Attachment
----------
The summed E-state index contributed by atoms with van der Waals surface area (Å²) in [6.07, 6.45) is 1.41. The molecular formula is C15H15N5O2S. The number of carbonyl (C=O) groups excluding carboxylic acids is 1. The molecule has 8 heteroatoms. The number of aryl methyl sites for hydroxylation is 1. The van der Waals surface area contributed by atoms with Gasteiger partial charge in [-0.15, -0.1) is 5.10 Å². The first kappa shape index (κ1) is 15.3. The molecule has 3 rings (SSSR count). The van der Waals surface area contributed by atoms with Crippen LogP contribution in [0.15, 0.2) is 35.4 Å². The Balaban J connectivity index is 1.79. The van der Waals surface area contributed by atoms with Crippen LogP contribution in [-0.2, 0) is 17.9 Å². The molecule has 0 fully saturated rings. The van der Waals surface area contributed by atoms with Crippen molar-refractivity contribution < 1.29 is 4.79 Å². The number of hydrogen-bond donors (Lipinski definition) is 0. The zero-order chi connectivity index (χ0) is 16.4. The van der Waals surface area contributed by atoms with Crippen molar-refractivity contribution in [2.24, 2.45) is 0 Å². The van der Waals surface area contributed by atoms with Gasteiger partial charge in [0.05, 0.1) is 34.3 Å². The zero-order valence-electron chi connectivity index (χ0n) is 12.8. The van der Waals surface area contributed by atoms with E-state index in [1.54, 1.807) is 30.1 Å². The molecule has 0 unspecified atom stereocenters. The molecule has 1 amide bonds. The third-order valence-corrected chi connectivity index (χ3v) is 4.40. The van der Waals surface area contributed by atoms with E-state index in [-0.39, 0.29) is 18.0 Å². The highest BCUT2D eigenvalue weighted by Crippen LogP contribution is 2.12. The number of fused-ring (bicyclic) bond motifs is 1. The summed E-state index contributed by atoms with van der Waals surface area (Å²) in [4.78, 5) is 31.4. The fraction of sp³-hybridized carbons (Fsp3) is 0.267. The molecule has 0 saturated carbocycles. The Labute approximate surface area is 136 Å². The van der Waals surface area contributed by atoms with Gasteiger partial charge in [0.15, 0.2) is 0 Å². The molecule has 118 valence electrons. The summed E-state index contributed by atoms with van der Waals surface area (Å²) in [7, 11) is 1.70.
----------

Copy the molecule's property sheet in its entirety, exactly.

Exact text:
The summed E-state index contributed by atoms with van der Waals surface area (Å²) in [6.07, 6.45) is 1.41. The molecular formula is C15H15N5O2S. The number of carbonyl (C=O) groups excluding carboxylic acids is 1. The molecule has 8 heteroatoms. The number of aryl methyl sites for hydroxylation is 1. The van der Waals surface area contributed by atoms with Gasteiger partial charge in [-0.15, -0.1) is 5.10 Å². The first kappa shape index (κ1) is 15.3. The molecule has 3 rings (SSSR count). The van der Waals surface area contributed by atoms with Crippen LogP contribution in [0.15, 0.2) is 35.4 Å². The Balaban J connectivity index is 1.79. The van der Waals surface area contributed by atoms with Crippen LogP contribution in [-0.2, 0) is 17.9 Å². The molecule has 0 fully saturated rings. The van der Waals surface area contributed by atoms with Crippen molar-refractivity contribution < 1.29 is 4.79 Å². The number of hydrogen-bond donors (Lipinski definition) is 0. The zero-order chi connectivity index (χ0) is 16.4. The van der Waals surface area contributed by atoms with Crippen molar-refractivity contribution in [2.24, 2.45) is 0 Å². The van der Waals surface area contributed by atoms with Gasteiger partial charge in [0.05, 0.1) is 34.3 Å². The zero-order valence-electron chi connectivity index (χ0n) is 12.8. The van der Waals surface area contributed by atoms with E-state index in [1.54, 1.807) is 30.1 Å². The molecule has 0 unspecified atom stereocenters. The molecule has 1 amide bonds. The third-order valence-corrected chi connectivity index (χ3v) is 4.40. The van der Waals surface area contributed by atoms with E-state index in [-0.39, 0.29) is 18.0 Å². The highest BCUT2D eigenvalue weighted by Crippen LogP contribution is 2.12. The number of fused-ring (bicyclic) bond motifs is 1. The summed E-state index contributed by atoms with van der Waals surface area (Å²) in [4.78, 5) is 31.4. The fraction of sp³-hybridized carbons (Fsp3) is 0.267. The molecule has 0 saturated carbocycles. The Labute approximate surface area is 136 Å². The van der Waals surface area contributed by atoms with Gasteiger partial charge in [0.15, 0.2) is 0 Å². The molecule has 118 valence electrons. The summed E-state index contributed by atoms with van der Waals surface area (Å²) in [7, 11) is 1.70.